Metal gates are going up across a swathe of farmland along the Green Line, bolstering barbed wire barriers installed last year.
According to government plans to combat illegal entries, a razor wire fence is being erected along the buffer zone near Astromeritis, Peristerona and Akaki, with the aim being to cover about 11km to the defunct Nicosia airport.
The metal gates installed this week will number 20 in total, according to the plans, primarily to allow entry to farmers so they can access land which stretches into the buffer zone.
Photographs shared with the Cyprus Mail show the metal gates linking up with the barbed wire. According to the terms of the tenders announced late last year, the gates must be installed within a year – with priority given to the Akaki, Peristerona, and Astromeritis areas.
The 20 gates are to be placed along dirt roads used by the farmers, many of whom expressed their dismay when the barbed wire was first erected last year – leading to questions about the practicalities of the move.
Local media reported that the farmers, recognized by the UN peacekeeping force, will be given keys to the gates, while sentries may even man the posts. Farmers will not be allowed to pass through the gates at night, Alpha reported.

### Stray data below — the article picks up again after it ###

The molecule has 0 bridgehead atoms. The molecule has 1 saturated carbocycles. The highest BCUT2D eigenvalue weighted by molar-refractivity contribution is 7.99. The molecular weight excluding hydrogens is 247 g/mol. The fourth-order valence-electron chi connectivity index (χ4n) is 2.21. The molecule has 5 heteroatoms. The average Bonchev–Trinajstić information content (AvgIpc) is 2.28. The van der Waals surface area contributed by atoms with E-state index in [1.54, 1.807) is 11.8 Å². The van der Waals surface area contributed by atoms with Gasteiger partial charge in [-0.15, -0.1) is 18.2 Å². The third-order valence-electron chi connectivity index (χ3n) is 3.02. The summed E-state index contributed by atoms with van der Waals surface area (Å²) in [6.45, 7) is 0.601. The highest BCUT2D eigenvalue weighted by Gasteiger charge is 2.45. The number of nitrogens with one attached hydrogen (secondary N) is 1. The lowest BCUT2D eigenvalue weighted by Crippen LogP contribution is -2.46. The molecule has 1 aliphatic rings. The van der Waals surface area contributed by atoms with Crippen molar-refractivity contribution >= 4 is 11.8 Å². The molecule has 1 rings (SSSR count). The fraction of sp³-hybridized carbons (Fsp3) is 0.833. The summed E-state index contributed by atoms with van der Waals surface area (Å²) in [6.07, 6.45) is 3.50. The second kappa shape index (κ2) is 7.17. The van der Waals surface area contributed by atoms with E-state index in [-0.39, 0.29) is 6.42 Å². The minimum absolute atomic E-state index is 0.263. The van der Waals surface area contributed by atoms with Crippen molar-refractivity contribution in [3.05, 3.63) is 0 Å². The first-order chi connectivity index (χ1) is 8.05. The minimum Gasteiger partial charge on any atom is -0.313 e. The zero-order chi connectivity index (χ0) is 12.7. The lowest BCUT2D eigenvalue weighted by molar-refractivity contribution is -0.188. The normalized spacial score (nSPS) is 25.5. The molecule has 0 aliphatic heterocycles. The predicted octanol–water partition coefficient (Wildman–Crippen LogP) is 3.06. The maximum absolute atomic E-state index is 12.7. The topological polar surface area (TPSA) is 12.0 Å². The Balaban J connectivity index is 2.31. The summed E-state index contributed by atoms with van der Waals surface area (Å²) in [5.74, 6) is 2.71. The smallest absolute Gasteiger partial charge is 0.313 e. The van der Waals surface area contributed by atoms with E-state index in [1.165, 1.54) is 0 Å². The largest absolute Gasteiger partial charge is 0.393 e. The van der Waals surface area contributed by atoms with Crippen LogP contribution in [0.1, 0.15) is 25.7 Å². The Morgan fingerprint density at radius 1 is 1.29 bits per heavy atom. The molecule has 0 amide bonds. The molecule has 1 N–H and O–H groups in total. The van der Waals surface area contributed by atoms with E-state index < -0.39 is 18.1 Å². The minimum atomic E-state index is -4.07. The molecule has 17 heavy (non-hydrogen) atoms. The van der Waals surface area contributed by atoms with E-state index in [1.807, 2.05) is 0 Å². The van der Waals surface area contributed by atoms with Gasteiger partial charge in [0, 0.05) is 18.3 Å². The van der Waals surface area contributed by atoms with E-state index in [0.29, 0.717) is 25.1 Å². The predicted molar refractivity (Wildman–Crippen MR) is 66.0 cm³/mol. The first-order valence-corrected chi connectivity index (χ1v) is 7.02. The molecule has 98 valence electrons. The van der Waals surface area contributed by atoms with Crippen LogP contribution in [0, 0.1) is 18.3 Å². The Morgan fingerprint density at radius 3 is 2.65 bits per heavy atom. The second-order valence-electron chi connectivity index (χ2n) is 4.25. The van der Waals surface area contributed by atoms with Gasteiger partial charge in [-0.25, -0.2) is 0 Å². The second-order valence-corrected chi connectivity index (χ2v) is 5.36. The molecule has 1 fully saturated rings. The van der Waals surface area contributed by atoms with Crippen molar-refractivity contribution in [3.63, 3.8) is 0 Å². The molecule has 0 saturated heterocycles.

According to the government, around three-quarters of migrant flows come through the dividing line and the barriers being placed there are to act as a deterrent. It also said it is simply fulfilling its obligation under the Green Line Regulation to control people’s entry into the Republic and to stamp out the smuggling of goods.
But the move has proven controversial, with some seeing the barrier as constituting a de-facto border – claims that the government has vehemently denied.
The placing of a razor wire fence along a segment of the buffer zone is not, nor can it be construed as, erecting a border, the interior ministry said last March, hitting back at criticism from the main opposition party, Akel.
The ministry also said that, prior to installing the razor wire, it had briefed the representative of the European Union in Cyprus and the United Nations, to whom a map was submitted.
But other than opposition parties, the wire has also upset famers in the area who have fields in the buffer zone because it has made it difficult to access them.